The responses from 2014 candidates will be posted on the website and two Facebook pages, North Carolina Coalition for Lobbying and Government Reform and End Gerrymandering Now.

Current says Republican lawmakers should sign on for the good of North Carolina.
“Don’t do the same things that got done to you for so long,” Current said, “because that dog will come back to bite you.”

You can reach Kevin Ellis at 704-869-1823 or

Redistricting Means Victory All But Assured For Many Candidates

16 Sep


November’s general election is still more than a month away, but many races were already decided months ago.

That’s due to gerrymandering which is the process where one political party can dice up the legislative districts in way that’s advantageous to them. One prime example is the snake-like 12thcongressional district, which winds its way from Greensboro down to Mecklenburg County. According to an analysis by the Washington Post’s Wonkblog, North Carolina is one of the most gerrymandered states.

WFDD’s Paul Garber spoke with Jane Pinsky, director of the nonpartisan group North Carolina Coalition for Lobbying and Government Reform. She says gerrymandering has to stop because it hurts democracy.

Listen Listening… 3:14 Jane Pinsky talks about the impact of voter maps in North Carolina and what she’d like to see changed.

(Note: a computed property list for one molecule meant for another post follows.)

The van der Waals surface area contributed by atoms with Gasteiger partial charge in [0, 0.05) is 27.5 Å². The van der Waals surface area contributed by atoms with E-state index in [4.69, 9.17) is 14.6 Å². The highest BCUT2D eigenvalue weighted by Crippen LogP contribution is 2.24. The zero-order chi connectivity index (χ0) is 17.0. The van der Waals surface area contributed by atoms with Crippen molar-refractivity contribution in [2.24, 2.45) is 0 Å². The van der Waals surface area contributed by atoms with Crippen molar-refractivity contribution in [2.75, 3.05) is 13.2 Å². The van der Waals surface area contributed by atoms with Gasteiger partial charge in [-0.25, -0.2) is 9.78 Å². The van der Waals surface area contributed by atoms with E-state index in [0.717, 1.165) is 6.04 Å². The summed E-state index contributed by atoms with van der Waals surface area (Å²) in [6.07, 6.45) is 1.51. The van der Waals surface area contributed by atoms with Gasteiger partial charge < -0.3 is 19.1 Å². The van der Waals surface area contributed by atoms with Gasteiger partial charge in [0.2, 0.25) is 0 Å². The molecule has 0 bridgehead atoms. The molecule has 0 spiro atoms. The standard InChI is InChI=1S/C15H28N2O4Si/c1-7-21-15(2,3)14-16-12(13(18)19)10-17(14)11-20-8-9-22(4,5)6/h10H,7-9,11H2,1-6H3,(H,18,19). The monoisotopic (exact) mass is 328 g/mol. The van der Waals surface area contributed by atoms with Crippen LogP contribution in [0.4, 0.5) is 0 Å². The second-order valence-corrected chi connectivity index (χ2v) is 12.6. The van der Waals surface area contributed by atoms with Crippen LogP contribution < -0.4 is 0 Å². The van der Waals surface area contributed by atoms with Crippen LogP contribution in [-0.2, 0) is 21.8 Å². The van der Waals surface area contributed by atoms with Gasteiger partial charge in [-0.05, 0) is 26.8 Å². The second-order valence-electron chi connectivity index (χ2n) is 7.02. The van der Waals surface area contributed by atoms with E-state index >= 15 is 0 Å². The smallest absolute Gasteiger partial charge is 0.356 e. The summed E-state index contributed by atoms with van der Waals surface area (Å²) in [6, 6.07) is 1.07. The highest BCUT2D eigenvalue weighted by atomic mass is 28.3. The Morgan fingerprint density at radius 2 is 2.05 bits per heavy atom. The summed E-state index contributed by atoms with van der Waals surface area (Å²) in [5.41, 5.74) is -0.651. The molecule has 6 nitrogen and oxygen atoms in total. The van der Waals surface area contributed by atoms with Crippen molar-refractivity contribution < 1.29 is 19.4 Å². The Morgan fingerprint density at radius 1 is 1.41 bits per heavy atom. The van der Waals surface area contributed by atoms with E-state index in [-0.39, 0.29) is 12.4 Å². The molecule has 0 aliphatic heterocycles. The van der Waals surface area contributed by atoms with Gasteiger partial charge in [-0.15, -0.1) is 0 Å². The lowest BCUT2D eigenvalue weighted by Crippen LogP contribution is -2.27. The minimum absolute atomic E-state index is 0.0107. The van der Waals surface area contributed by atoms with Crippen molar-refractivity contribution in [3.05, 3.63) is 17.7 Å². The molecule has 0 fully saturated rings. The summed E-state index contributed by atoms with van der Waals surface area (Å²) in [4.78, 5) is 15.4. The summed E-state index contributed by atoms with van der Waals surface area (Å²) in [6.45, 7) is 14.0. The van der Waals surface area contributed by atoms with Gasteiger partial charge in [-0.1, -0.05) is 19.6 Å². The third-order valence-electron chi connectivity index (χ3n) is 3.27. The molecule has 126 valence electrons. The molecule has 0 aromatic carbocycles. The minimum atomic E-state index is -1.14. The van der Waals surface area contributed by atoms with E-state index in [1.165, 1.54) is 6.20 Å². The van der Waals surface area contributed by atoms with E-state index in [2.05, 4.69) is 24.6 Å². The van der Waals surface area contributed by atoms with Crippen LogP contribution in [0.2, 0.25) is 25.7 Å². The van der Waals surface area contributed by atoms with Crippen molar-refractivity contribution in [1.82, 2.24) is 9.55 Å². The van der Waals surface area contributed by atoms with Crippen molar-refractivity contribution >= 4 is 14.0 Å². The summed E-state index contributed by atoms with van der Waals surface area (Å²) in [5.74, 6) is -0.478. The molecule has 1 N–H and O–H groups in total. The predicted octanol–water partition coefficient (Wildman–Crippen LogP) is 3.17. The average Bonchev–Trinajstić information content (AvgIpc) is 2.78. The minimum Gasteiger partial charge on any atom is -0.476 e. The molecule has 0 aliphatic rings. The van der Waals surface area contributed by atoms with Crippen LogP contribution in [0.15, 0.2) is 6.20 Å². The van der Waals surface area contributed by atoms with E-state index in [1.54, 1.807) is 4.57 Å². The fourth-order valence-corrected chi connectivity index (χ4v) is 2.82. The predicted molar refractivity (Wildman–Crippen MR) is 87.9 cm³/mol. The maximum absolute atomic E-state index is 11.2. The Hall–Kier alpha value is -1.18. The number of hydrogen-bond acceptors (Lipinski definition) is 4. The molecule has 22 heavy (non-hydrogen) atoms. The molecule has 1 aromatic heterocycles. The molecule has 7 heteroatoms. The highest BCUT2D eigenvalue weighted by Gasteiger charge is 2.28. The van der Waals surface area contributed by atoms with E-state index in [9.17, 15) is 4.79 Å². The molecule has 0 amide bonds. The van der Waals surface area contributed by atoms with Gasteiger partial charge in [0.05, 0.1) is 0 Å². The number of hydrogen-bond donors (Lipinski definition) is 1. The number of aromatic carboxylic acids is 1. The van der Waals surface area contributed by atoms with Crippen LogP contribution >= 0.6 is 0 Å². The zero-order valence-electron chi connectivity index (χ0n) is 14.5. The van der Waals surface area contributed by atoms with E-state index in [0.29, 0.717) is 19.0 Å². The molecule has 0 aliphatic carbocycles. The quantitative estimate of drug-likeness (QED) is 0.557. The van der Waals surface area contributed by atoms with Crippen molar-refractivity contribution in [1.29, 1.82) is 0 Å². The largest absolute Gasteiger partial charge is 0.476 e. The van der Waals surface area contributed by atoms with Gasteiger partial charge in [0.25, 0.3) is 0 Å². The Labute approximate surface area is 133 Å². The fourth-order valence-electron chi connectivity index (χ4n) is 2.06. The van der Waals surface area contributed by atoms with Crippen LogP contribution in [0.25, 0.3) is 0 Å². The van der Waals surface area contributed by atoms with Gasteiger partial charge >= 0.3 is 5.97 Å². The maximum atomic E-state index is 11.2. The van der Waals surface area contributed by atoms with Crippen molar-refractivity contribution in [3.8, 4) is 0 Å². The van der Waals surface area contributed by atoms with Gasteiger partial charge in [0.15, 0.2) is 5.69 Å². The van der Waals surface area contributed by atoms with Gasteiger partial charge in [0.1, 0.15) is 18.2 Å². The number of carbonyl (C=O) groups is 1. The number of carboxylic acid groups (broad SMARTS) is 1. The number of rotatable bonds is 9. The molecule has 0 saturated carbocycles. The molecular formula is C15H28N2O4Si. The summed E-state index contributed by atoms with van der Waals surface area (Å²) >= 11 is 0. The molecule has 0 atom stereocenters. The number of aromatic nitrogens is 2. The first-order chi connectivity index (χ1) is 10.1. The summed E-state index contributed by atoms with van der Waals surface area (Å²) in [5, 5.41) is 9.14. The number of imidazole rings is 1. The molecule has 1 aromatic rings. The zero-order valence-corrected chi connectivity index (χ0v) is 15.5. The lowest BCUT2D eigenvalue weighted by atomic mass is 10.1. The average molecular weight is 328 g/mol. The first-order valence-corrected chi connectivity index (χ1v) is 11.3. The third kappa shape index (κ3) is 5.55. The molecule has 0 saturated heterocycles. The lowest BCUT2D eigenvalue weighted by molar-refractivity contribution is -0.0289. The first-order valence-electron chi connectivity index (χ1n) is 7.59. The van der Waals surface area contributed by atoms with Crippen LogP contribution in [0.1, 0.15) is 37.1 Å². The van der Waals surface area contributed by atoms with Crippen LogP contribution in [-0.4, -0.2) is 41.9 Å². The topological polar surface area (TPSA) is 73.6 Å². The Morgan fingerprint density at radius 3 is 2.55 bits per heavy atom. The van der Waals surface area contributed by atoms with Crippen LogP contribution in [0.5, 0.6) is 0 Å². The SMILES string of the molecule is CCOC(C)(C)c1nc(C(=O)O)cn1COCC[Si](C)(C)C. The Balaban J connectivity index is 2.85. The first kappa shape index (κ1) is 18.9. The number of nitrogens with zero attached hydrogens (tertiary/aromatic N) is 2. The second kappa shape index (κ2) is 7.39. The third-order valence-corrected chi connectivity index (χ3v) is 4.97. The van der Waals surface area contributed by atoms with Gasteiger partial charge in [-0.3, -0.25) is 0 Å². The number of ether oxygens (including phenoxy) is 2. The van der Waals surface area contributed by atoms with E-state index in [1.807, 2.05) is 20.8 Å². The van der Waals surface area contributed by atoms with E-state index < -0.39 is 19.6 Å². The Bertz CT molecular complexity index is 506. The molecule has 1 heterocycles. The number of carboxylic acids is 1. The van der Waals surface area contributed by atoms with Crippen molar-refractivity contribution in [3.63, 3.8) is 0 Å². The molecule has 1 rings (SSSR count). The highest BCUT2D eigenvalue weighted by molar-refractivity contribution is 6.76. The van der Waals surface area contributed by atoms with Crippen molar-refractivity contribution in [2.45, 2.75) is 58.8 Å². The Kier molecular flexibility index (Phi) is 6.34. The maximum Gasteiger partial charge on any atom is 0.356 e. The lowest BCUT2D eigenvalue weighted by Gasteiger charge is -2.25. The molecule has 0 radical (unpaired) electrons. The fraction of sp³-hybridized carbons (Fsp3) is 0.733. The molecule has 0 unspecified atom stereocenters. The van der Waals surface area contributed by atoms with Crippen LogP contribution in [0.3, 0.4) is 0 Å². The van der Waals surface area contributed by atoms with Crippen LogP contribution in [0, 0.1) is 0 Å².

“In the long run, the citizens in the district are the losers,” says Pinsky. “It’s even more dangerous now because computers let us draw maps in the most minute of details. With a computer I can figure out which two houses I need to split a district between because I have voting patterns, voting records and voting registration.”

Pinsky says because they live in one-sided districts, many politicians no longer have to work to be re-elected. She offers some suggestions about how the state’s voter maps can be fixed, and what citizens can do to encourage change.


Former Members of US House and Senate agree ending gerrymandering can help make our government work

8 Sep


Former Washington insiders think they have a plan to make Congress work
By Tim Funk
Posted: Saturday, Sep. 06, 2014


In its report, the bipartisan Commission on Political Reform makes 65 recommendations designed to solve problems afflicting the country’s political process. Here are some that are getting attention.

• Problem

Congress spends too little time legislating.


The House and Senate should schedule synchronized, five-day workweeks in Washington, with three weeks in session followed by a one-week recess.

• Problem

The White House and Congress don’t talk to each other enough.


The president should hold monthly meetings with congressional leaders. Those leaders should invite the president to attend joint caucuses twice a year.

• Problem

Threatened and real filibusters have left the Senate in gridlock.


Eliminate filibusters on motions to proceed to a bill by limiting debate to two hours. In return, the Senate majority should allow the minority to file 10 floor amendments.

• Problem

Legislative and congressional districts are drawn to favor one party, resulting in noncompetitive districts where voters on the far right or far left dominate.


States should adopt independent redistricting commissions that have the bipartisan support of the legislature and the electorate.
• Problem

Voter turnout in congressional primaries tends to be low and many voters are unclear about when primary elections are held.